Rivkin’s RX: Is “Organic Botox” Real?
What is “Organic Botox” and Should I Try It?
I recently read that Kim Kardashian bought the rights to distribute a so-called “organic botox” called Biotulin. The company says that Kate Middleton has used it, too. Can I replace regular Botox injections with this gel that’s simply applied to the skin?
This product does include moisturizing ingredients that can plump the skin and make fine lines look a little less noticeable in the short term. But I’m skeptical about the company’s claims that it works like Botox to relax facial expression by simply numbing the skin when applied.
Here’s why: Numbing the skin, muscles or nerves has nothing to do with Botox or the way it works. In fact, Botox and its benefits have nothing to do with the nerves responsible for sensation (like numbing). Instead, Botox works to smooth the appearance of wrinkles by weakening the muscles and the nerves responsible for movement.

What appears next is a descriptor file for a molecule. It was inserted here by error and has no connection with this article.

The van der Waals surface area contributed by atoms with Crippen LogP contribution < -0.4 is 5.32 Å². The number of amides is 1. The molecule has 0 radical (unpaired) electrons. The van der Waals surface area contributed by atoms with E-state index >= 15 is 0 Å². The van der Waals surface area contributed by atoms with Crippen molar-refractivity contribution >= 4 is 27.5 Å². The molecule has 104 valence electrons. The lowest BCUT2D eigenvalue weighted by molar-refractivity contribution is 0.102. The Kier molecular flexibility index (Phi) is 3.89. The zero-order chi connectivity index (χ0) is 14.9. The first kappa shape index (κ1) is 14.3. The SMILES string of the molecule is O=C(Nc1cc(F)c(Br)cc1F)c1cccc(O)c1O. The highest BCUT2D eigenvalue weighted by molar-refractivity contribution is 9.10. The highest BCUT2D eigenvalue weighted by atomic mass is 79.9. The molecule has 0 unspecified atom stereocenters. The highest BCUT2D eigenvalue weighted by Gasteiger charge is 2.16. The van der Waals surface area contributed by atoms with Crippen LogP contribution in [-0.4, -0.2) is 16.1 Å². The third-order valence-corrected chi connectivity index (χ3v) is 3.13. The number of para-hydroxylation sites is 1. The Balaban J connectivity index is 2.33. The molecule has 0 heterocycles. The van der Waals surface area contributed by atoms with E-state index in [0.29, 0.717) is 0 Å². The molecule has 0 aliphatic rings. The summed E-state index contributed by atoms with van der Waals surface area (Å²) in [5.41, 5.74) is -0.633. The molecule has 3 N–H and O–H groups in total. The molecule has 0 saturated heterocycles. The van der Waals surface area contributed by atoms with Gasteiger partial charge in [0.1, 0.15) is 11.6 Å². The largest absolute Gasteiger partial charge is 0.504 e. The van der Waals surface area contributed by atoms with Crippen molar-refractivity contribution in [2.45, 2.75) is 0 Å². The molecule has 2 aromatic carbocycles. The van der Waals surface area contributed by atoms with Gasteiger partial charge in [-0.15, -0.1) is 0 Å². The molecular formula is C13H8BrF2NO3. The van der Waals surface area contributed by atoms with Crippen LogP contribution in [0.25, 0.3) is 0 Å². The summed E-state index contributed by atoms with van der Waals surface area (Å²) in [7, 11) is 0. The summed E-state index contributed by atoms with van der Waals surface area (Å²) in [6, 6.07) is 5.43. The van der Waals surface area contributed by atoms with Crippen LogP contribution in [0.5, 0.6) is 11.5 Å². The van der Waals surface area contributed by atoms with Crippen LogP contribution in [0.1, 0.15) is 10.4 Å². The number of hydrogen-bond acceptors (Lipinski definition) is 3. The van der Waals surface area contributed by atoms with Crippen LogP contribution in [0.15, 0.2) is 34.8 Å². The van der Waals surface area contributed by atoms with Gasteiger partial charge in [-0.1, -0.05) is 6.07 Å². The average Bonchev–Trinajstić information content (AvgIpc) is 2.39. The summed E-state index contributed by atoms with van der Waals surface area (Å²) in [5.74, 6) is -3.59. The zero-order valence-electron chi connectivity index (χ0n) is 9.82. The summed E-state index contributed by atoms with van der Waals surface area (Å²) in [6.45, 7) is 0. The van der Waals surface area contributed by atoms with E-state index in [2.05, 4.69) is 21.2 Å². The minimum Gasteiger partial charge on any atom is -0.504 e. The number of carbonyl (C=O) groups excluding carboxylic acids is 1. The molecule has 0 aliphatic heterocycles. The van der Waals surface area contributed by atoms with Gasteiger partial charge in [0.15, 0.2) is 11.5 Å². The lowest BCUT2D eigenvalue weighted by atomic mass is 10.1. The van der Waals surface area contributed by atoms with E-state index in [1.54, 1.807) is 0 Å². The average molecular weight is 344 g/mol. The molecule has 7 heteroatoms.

When we inject a very small amount of Botox into the skin, we target the specific muscles responsible for movement—like the forehead lines that greatly deepen when we show surprise. Now, most of us over emote, so even after Botox has been injected, we can still express the full spectrum of emotions, from shock to happiness. For four or more months after the treatment, the patient doesn’t move these muscles as much as they normally might, so over time, wrinkles don’t develop as deeply. We have a lot of clinical research and more than a decade of using Botox in the field to show that this works to slow the development of fine lines and wrinkles.
Bottom line? In order for a product to work like Botox—and give skin smoothing results for months—it needs to weaken the muscles, not numb the skin.